Origin tales are notoriously onerous to pin down within the humor enterprise, since solely the creator is aware of the place the joke started. Lineages, then again, are loads simpler to hint. The comic Paul Reubens, a.okay.a. Pee-wee Herman, who died this week of most cancers at 70, belongs to an extended line of American comics stretching again to the golden age of tv and, past it, to the early days of vaudeville and burlesque.
Although Pinky Lee is an unfamiliar title right now, it could not have been to a person of Mr. Reubens’s era. As a child boomer, he would certainly have grown up on the televised antics of a comic famed for most of the similar tics, bits and gimmicks that Mr. Reubens would later undertake — starting with an absurdist stage title.
Pee-wee Herman was born Paul Rubenfeld in 1952 in Peekskill, NY; Mr. Lee was born Pincus Leff in 1907 in Saint Paul, Minn. Rubenfeld, who was a proficient baby actor, would rename himself Reubens and change into an improv comedian. His early work with the The Groundlings in Los Angeles, notably in a Pinky parody skit, would finally type the idea for one of many extra indelible characters in present enterprise. Mr. Lee got here up by way of the ranks as a faucet dancer on the vaudeville circuit. After turning to comedy routines, he made a tidy if minor profession for himself as a supporting participant in movies like “Girl of Burlesque” (a nutty 1943 thriller that facilities on a G-string as a homicide weapon). He additionally starred in a collection of westerns with Roy Rogers and Dale Evans, together with the eminently forgettable “South of Caliente” (1951), during which Lee took fourth billing, beneath the display screen cowboy’s palomino, Set off.
A lot of what we consider as uniquely Pee-wee Herman may be readily traced to Pinky Lee: There was the shrunken baby’s-size hat his character wore, the rapid-fire method of speaking. There have been additionally his goofy, mincing soft-shoe dances, his trademark lisp. And there was a signature catchphrase — a model of the slowburn comeback echoing within the thoughts of each subteen.
“Oooooh! You make me so mad!” Pinky Lee would say.
“I do know you might be, however what am I?” was the Pee-wee Herman model.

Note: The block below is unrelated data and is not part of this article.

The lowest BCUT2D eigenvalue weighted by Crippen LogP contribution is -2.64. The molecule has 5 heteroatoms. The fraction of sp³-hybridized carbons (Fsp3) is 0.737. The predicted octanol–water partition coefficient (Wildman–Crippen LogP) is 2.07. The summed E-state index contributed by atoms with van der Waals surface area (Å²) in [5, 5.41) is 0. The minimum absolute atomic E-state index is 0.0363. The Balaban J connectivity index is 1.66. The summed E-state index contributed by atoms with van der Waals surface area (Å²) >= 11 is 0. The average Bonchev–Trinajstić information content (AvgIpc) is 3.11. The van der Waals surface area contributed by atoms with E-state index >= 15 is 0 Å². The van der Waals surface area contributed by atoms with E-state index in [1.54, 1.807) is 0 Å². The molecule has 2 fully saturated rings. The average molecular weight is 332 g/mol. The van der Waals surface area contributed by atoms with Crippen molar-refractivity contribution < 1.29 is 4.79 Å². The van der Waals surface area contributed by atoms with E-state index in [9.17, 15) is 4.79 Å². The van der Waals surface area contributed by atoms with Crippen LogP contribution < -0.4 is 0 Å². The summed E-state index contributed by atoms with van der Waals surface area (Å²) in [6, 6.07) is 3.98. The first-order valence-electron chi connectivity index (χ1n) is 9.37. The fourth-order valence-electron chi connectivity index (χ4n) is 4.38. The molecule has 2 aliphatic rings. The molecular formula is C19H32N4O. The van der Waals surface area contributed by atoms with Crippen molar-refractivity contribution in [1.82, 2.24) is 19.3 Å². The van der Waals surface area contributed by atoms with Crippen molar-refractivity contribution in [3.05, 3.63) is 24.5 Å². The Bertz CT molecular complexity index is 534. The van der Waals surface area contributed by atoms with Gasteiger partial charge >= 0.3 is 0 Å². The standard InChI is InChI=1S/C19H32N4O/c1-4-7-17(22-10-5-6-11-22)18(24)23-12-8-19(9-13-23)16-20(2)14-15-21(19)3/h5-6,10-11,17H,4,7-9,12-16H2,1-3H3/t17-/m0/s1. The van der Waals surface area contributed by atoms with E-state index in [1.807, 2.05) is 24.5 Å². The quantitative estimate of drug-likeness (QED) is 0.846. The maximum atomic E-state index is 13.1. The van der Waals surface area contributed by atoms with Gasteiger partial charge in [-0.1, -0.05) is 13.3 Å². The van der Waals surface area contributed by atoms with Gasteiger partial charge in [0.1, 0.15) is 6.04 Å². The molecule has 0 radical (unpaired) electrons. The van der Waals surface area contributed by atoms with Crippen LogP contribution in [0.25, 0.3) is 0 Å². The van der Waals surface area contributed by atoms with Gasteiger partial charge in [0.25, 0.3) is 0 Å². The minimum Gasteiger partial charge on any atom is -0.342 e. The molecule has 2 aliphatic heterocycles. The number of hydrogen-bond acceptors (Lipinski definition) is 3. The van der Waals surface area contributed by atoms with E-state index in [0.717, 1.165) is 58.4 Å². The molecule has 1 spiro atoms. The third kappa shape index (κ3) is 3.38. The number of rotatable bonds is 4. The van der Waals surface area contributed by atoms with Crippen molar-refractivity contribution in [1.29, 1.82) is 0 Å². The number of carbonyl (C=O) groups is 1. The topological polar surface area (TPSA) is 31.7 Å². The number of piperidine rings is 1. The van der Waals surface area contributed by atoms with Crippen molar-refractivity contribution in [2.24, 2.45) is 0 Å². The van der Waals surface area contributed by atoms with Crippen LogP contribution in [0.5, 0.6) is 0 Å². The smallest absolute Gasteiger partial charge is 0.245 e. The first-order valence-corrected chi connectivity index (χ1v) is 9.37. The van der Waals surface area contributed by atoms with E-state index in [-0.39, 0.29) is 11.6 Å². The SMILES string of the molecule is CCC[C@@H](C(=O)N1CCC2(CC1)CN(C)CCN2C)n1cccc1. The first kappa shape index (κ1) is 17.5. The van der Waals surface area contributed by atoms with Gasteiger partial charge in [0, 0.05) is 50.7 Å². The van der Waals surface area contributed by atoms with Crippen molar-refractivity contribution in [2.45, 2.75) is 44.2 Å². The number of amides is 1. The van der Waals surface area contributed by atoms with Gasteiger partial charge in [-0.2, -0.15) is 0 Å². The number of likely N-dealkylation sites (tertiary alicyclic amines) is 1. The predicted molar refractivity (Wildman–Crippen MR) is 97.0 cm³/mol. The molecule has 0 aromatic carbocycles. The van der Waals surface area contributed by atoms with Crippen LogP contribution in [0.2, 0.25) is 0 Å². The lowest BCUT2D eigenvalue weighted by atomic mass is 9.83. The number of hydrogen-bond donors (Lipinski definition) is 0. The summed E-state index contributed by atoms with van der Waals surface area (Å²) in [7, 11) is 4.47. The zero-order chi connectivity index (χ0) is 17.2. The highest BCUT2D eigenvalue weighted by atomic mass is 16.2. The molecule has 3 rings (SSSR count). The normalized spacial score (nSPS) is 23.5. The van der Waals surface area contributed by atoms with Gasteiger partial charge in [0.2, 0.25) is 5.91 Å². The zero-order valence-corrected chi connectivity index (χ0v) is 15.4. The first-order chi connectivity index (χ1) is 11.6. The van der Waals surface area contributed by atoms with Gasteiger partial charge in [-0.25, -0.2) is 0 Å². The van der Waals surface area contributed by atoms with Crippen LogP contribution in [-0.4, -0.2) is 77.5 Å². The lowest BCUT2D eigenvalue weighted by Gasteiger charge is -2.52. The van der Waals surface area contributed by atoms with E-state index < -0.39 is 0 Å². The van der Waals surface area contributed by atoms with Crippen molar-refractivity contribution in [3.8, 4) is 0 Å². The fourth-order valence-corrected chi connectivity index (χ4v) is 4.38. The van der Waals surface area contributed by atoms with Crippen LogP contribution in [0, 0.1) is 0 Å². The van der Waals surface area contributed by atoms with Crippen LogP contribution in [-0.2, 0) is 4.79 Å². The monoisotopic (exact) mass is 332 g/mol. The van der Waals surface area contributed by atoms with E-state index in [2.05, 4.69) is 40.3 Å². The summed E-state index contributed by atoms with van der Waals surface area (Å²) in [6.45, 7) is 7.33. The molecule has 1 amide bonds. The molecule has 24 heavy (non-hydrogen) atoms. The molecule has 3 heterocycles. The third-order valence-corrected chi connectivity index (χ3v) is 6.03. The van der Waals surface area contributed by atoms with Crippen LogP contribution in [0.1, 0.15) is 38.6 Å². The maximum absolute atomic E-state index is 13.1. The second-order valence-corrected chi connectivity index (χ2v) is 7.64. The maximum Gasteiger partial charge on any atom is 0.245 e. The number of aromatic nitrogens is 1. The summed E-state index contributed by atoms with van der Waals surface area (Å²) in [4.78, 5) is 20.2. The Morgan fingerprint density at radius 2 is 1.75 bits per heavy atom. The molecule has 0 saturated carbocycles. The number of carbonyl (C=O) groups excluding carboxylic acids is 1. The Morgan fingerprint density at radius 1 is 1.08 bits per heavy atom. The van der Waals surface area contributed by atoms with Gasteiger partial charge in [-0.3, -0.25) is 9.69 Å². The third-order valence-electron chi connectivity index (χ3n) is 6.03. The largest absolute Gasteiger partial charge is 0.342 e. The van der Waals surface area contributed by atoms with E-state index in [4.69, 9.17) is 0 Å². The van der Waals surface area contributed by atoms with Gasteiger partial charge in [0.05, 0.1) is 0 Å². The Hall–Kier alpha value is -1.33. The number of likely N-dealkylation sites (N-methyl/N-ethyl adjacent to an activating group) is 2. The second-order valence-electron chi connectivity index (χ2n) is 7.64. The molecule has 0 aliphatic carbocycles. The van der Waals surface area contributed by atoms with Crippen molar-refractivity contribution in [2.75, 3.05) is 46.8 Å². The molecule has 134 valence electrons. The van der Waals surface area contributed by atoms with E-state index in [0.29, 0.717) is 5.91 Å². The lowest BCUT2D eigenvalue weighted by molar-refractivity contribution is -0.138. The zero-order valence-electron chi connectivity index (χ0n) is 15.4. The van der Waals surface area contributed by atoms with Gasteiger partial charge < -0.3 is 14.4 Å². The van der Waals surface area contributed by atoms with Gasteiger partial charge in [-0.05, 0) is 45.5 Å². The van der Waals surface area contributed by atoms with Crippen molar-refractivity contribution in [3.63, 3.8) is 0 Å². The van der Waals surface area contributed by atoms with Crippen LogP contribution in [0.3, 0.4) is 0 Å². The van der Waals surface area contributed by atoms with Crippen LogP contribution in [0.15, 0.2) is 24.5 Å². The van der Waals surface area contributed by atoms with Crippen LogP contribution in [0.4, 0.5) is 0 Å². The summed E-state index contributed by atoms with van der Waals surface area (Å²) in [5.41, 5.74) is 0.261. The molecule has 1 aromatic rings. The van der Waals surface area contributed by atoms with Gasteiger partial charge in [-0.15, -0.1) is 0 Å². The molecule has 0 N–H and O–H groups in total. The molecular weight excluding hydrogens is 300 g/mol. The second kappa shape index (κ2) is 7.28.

A forerunner of “Pee-wee’s Playhouse,” “The Pinky Lee Present” ran in the course of the Fifties earlier than “The Howdy Doody Present,” a top-rated afterschool tv program starring a gaptoothed, flame-haired and rubber-faced ventriloquist’s dummy.
“Yoo-hoo, it’s me,” went the opening theme music Mr. Lee performed (sang will not be fairly the phrase): “I skip and run and convey plenty of enjoyable/To each she and he/It’s plain to see which you could inform it’s me/In my checkered hat and my checkered coat.”
After which there was the outfit.
Pinky Lee slicked down his hair and wore mismatched checkered shirts and jackets; dishevelled pegged trousers; a neatly knotted four-in-hand necktie; and a completely supercilious expression.
Mr. Reubens as Pee-wee Herman pomaded his hair, wore a go well with, albeit with shrunken proportions (the jacket too cosy, the pants hemmed to floodwater top, the neckwear a fussy bow-tie), and had a completely supercilious expression. The air of disbelief, the prissily crossed told-you-so arms, even the moue that Mr. Reubens affected have been all, it could seem, studiously tailored. As Pee-wee later would in his tv comedy, Pinky delighted in taking part in reverse inanimate objects, amongst them the lovable, bendable humanoid Claymation character Gumby.
And so it appears solely simply, as Instagram and the remainder of the web mourns Mr. Reubens’s Pee-wee, to offer a tip of the shrunken, roll-brimmed pork pie to his progenitor, Mr. Leff’s Pinky.